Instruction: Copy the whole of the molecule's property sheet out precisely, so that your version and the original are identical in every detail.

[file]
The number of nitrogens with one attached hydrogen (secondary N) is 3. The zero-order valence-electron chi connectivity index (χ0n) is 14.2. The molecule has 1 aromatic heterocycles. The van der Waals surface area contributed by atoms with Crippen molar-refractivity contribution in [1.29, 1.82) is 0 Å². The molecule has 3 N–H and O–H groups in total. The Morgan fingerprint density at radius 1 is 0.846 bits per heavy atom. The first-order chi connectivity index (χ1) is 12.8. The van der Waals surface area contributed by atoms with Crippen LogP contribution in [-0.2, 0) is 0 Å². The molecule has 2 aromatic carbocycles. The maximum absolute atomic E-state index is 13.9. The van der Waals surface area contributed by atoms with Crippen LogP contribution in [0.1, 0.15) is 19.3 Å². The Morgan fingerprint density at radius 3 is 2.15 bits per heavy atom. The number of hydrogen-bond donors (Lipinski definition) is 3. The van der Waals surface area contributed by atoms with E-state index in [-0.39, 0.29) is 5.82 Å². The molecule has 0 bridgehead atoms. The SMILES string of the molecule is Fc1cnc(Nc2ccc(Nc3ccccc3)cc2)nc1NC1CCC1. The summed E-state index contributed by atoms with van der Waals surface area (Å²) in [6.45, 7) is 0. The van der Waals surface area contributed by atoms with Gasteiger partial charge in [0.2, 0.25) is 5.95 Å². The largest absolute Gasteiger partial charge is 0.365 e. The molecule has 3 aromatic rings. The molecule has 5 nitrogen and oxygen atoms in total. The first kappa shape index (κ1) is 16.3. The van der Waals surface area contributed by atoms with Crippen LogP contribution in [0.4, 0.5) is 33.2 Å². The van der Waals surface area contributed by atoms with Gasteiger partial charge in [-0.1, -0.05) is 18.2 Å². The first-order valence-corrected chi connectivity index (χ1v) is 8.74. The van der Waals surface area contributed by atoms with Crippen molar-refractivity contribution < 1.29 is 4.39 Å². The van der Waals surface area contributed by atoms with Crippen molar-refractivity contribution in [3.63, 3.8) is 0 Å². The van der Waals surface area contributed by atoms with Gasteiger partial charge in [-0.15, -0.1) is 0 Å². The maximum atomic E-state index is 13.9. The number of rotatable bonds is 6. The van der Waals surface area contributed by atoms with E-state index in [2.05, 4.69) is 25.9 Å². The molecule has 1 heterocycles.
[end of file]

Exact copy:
The number of nitrogens with one attached hydrogen (secondary N) is 3. The zero-order valence-electron chi connectivity index (χ0n) is 14.2. The molecule has 1 aromatic heterocycles. The van der Waals surface area contributed by atoms with Crippen molar-refractivity contribution in [1.29, 1.82) is 0 Å². The molecule has 3 N–H and O–H groups in total. The Morgan fingerprint density at radius 1 is 0.846 bits per heavy atom. The first-order chi connectivity index (χ1) is 12.8. The van der Waals surface area contributed by atoms with Crippen LogP contribution in [-0.2, 0) is 0 Å². The molecule has 2 aromatic carbocycles. The maximum absolute atomic E-state index is 13.9. The van der Waals surface area contributed by atoms with Crippen LogP contribution in [0.1, 0.15) is 19.3 Å². The Morgan fingerprint density at radius 3 is 2.15 bits per heavy atom. The number of hydrogen-bond donors (Lipinski definition) is 3. The van der Waals surface area contributed by atoms with E-state index in [-0.39, 0.29) is 5.82 Å². The molecule has 0 bridgehead atoms. The SMILES string of the molecule is Fc1cnc(Nc2ccc(Nc3ccccc3)cc2)nc1NC1CCC1. The summed E-state index contributed by atoms with van der Waals surface area (Å²) in [6.45, 7) is 0. The van der Waals surface area contributed by atoms with Gasteiger partial charge in [0.2, 0.25) is 5.95 Å². The largest absolute Gasteiger partial charge is 0.365 e. The molecule has 3 aromatic rings. The molecule has 5 nitrogen and oxygen atoms in total. The first kappa shape index (κ1) is 16.3. The van der Waals surface area contributed by atoms with Crippen LogP contribution in [0.4, 0.5) is 33.2 Å². The van der Waals surface area contributed by atoms with Gasteiger partial charge in [-0.1, -0.05) is 18.2 Å². The first-order valence-corrected chi connectivity index (χ1v) is 8.74. The van der Waals surface area contributed by atoms with Crippen molar-refractivity contribution < 1.29 is 4.39 Å². The van der Waals surface area contributed by atoms with Crippen molar-refractivity contribution in [3.63, 3.8) is 0 Å². The van der Waals surface area contributed by atoms with Gasteiger partial charge in [-0.15, -0.1) is 0 Å². The maximum atomic E-state index is 13.9. The number of rotatable bonds is 6. The van der Waals surface area contributed by atoms with E-state index in [2.05, 4.69) is 25.9 Å². The molecule has 1 heterocycles.